President Trump’s comments following the white supremacist violence in Virginia this weekend may make it harder for him to work with Republicans in Congress, according to U.S. Senator from Delaware Chris Coons.
Following Saturday’s violent confrontation in Charlottesville between white supremacist protestors and counterprotestors, President Trump said, “We condemn in the strongest possible terms this egregious display of hatred, bigotry and violence, on many sides.”
That statement stopped short of specifically calling out white supremacist groups, or condemning those who marched in Charlottesville wearing KKK hoods or carrying Nazi flags rallying against the city’s plans to remove a statue of Confederate General Robert E. Lee.
U.S. Senator Chris Coons, a Democrat from Delaware, said President Trump’s understated comments are a stark contrast to how he’s spoken out against North Korea.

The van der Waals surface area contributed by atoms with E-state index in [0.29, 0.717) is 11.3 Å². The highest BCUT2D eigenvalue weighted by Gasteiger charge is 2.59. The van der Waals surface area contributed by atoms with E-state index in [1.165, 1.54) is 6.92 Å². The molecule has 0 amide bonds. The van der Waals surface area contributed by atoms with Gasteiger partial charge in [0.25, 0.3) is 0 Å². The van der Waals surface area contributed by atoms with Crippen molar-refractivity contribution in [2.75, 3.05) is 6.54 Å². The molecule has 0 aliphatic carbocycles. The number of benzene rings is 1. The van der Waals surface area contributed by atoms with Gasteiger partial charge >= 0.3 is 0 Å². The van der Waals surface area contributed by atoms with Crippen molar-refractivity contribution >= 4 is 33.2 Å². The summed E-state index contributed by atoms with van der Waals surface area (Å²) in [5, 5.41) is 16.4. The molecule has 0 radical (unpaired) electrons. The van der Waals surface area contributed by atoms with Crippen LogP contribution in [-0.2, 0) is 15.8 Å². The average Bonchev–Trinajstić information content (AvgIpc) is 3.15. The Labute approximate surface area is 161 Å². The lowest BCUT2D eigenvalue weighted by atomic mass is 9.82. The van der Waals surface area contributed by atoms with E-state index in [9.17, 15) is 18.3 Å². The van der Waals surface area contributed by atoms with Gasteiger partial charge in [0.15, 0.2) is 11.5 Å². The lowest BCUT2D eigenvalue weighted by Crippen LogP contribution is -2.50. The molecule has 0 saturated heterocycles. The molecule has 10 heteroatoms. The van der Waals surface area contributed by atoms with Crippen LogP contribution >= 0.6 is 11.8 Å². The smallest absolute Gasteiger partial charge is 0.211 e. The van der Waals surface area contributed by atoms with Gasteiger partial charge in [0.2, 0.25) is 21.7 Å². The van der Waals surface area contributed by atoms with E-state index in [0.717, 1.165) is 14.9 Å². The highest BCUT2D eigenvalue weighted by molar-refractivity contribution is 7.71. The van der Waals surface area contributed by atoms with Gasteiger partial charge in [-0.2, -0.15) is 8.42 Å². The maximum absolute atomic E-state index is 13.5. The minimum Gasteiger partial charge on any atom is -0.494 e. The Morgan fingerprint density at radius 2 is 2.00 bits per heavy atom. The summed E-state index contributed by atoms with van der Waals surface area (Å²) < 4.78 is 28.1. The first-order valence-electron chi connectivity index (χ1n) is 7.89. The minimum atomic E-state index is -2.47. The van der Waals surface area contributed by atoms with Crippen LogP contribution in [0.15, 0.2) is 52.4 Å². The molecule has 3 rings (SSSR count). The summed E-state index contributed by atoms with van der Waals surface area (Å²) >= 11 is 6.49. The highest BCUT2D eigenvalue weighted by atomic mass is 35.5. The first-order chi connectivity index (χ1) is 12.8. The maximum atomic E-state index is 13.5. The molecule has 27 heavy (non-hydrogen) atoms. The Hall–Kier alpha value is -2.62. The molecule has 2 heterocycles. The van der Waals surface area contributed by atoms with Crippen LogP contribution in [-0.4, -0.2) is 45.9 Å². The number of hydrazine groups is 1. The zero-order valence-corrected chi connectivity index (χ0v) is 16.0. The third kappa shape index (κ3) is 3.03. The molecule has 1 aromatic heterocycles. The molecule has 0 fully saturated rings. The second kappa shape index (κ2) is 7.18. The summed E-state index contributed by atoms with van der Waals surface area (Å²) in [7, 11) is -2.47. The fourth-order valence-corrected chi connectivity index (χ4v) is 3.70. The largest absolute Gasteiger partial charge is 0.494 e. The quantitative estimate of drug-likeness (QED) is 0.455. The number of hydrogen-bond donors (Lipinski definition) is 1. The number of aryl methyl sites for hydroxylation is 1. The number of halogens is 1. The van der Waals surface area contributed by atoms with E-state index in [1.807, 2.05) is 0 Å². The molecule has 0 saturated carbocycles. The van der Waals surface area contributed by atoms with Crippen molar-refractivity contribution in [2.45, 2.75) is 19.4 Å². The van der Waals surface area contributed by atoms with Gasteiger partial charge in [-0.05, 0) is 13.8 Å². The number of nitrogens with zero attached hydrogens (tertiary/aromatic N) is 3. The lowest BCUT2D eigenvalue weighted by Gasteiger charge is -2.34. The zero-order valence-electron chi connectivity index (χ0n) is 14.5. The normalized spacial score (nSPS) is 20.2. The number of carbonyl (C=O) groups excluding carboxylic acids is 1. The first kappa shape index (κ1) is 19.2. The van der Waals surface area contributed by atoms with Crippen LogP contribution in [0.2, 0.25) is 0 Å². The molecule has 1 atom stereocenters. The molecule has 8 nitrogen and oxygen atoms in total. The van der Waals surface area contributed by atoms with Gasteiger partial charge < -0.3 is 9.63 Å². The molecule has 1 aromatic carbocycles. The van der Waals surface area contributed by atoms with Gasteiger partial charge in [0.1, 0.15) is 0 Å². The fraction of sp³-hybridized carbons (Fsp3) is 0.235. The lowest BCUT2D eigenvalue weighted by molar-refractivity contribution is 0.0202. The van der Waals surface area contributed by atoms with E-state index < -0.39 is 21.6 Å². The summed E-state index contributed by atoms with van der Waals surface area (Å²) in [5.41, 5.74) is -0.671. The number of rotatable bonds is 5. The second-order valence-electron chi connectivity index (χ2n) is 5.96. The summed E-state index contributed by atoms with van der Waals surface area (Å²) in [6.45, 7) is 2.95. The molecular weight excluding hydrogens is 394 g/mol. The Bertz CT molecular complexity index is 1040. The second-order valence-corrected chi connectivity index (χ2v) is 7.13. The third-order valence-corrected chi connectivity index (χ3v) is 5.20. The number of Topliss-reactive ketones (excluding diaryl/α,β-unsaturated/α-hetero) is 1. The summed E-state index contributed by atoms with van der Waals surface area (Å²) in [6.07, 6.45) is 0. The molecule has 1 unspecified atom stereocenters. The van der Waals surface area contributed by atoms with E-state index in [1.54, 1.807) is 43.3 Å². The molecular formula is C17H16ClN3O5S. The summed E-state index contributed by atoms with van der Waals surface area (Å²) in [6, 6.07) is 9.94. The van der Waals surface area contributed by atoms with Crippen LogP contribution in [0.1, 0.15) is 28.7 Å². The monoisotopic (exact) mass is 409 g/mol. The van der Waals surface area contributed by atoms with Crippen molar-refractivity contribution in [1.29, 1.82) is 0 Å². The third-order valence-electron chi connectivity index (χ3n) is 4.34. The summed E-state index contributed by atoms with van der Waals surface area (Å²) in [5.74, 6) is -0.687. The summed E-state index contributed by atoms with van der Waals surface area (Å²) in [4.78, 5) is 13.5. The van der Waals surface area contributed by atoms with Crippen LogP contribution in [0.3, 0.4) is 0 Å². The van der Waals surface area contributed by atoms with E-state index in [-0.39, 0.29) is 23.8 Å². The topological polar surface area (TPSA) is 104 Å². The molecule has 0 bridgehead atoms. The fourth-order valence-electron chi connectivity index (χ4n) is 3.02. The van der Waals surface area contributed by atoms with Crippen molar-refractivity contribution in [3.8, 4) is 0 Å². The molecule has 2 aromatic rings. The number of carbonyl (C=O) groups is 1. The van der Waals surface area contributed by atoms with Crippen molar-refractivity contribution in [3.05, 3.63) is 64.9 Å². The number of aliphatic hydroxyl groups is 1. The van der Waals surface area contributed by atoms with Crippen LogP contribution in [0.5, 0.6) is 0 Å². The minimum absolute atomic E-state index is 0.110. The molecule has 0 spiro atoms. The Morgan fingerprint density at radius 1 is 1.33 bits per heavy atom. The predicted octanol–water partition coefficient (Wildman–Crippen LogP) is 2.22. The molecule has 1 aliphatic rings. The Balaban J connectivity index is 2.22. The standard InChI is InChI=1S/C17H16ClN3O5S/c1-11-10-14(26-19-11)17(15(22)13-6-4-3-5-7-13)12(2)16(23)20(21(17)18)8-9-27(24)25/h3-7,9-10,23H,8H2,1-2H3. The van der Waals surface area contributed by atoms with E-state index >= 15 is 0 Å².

“He’s failed to step up and speak in a moral and positive way about how we confront the evil that is white nationalism,” Coons said in a satellite interview with MSNBC from WHYY’s Wilmington studio Monday morning. “Many other Republicans in the Senate, many other elected leaders gave sharp, clear denunciations of what happened in Charlottesville, it’s disappointing the President continues to step back at moments when he really should step forward.”
In contrast, Coons said Trump has been “too belligerent and aggressive” in his comments about North Korea’s nuclear threats, which Trump said last week, “will be met with fire and fury like the world has never seen.”